~Reason #4: Still on Sale
Even after the impressive run-up last year, Bank of America's
stock represents a good bargain. The forward price-to-earnings
(P/E) ratio of 9.4 is 32.4% less than the forward P/E ratio for the
average stock in the S&P 500 Index.
As Stephen Weiss of Short Hills Capital notes, the stock is
"still" cheap on a price-to-book (P/B) basis, too. Shares currently
trade at about a 40% discount to the industry P/B ratio.
~Reason #5: Institutional Support
When it comes to investing, I typically advise against betting
with the crowd. The one exception? When the crowd is heavy-hitting
institutional investors. The size of their bets provides
much-needed support to share prices.
If you have any doubt, just ask
suggests that the massive drop in Apple's share price in the fourth
quarter was precipitated by big hedge funds selling out of their
In Bank of America's case, however, institutional investors are
mostly doing the opposite. For instance, Europe's largest hedge
fund, Lansdowne, purchased 26.5 million shares in the fourth
quarter, according to regulatory filings. Both Adage Capital
Management LP and Arrowstreet Capital LP purchased 14.7 million
more shares. The list goes on.
It's also important to note that these purchases came
the stock rose 55% in the first three quarters of 2012. It stands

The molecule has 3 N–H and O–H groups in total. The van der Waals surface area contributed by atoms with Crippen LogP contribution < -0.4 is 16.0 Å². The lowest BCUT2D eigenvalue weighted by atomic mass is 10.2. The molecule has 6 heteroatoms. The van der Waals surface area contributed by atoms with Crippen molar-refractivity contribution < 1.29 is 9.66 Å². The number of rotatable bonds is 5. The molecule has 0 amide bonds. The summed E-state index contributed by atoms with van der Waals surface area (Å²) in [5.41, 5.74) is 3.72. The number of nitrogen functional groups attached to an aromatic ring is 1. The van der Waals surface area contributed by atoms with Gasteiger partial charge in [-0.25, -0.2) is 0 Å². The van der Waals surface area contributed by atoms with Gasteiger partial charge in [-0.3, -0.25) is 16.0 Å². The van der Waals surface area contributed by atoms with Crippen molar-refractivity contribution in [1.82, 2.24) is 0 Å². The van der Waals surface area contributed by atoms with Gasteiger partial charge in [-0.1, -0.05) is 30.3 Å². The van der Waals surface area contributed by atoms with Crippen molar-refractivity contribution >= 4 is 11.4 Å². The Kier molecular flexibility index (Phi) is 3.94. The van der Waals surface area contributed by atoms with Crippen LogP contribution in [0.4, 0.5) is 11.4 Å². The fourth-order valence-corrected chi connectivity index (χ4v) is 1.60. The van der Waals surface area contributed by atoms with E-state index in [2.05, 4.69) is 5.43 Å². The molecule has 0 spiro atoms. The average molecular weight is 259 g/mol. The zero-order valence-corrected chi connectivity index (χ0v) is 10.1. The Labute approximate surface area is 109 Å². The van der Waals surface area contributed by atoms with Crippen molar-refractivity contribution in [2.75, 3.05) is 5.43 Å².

to reason that hedge funds wouldn't be making such sizeable bets in
recent months unless they expected much more upside ahead. Any
additional purchases promise to provide an additional boost to
share prices, too.
~Reason #6: Dividends, Please
Retail investors' love affair with dividend-paying stocks
continues to heat up. And if Bank of America increases its dividend
this year, which is a strong possibility, it could lead to a
massive influx of dividend investors.
The trick, of course, is being positioned ahead of any such
Buying Shares isn't Enough
To be fair, risks remain for Bank of America's business. Like
unknown settlement costs for past mortgage practices, continued
deleveraging by consumers and historically low interest rates,
which squeeze profit margins.
No doubt, such factors prompted some institutional investors to
take their profits and run. In the last quarter, hedge fund, Perry
Corp., sold out of its entire 7.5 million-share position.
Meanwhile, other investors, like Boston-based Geode Capital
Management LLC, pared back their holdings by about 10%.
On the whole, though, the investment case for Bank of America
remains much more bullish than bearish.
Whitney expects the stock to top $15 per share in the next six
to nine months. I think that's a conservative estimate. But let's
go with it anyway. Doing so implies that the stock carries about a
25% upside to current prices.
I'm sorry. But that's not enough profit potential to earn a
"must own" distinction from yours truly.
Bottom line: Forget simply buying Bank of America's stock, as
Whitney suggests. If you want to profit from this momentum trade, I
recommend buying just "out-of-the-money" LEAPS options,
Doing so involves tying up about 90% less capital. So it limits
our downside and frees up capital to invest in other compelling
At the same time, it also increases our profit potential by
putting the power of leverage to work in our favor.
Less risk and more potential profits? Who doesn't want that?